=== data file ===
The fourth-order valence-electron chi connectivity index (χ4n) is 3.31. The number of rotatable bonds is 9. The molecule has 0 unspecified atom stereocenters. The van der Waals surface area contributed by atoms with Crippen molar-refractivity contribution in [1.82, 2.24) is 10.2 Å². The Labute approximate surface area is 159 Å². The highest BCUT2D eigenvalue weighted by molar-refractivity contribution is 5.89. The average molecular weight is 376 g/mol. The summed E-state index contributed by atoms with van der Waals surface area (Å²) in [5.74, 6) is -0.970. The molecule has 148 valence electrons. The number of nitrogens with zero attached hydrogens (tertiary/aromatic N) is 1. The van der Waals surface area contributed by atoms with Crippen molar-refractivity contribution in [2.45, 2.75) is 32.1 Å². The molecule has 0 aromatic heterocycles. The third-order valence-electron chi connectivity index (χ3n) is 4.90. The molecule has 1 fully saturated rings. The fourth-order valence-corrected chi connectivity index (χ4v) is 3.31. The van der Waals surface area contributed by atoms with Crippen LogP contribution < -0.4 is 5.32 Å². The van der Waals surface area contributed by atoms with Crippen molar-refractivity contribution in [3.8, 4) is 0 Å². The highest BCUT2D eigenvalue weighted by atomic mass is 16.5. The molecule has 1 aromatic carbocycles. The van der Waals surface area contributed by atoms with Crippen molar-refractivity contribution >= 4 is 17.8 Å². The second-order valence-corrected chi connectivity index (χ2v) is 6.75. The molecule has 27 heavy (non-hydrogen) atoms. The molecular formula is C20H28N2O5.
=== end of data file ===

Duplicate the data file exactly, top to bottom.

The fourth-order valence-electron chi connectivity index (χ4n) is 3.31. The number of rotatable bonds is 9. The molecule has 0 unspecified atom stereocenters. The van der Waals surface area contributed by atoms with Crippen molar-refractivity contribution in [1.82, 2.24) is 10.2 Å². The Labute approximate surface area is 159 Å². The highest BCUT2D eigenvalue weighted by molar-refractivity contribution is 5.89. The average molecular weight is 376 g/mol. The summed E-state index contributed by atoms with van der Waals surface area (Å²) in [5.74, 6) is -0.970. The molecule has 148 valence electrons. The number of nitrogens with zero attached hydrogens (tertiary/aromatic N) is 1. The van der Waals surface area contributed by atoms with Crippen molar-refractivity contribution in [2.45, 2.75) is 32.1 Å². The molecule has 0 aromatic heterocycles. The third-order valence-electron chi connectivity index (χ3n) is 4.90. The molecule has 1 fully saturated rings. The fourth-order valence-corrected chi connectivity index (χ4v) is 3.31. The van der Waals surface area contributed by atoms with Crippen LogP contribution < -0.4 is 5.32 Å². The van der Waals surface area contributed by atoms with Crippen molar-refractivity contribution in [3.8, 4) is 0 Å². The highest BCUT2D eigenvalue weighted by atomic mass is 16.5. The molecule has 1 aromatic carbocycles. The van der Waals surface area contributed by atoms with Crippen molar-refractivity contribution >= 4 is 17.8 Å². The second-order valence-corrected chi connectivity index (χ2v) is 6.75. The molecule has 27 heavy (non-hydrogen) atoms. The molecular formula is C20H28N2O5.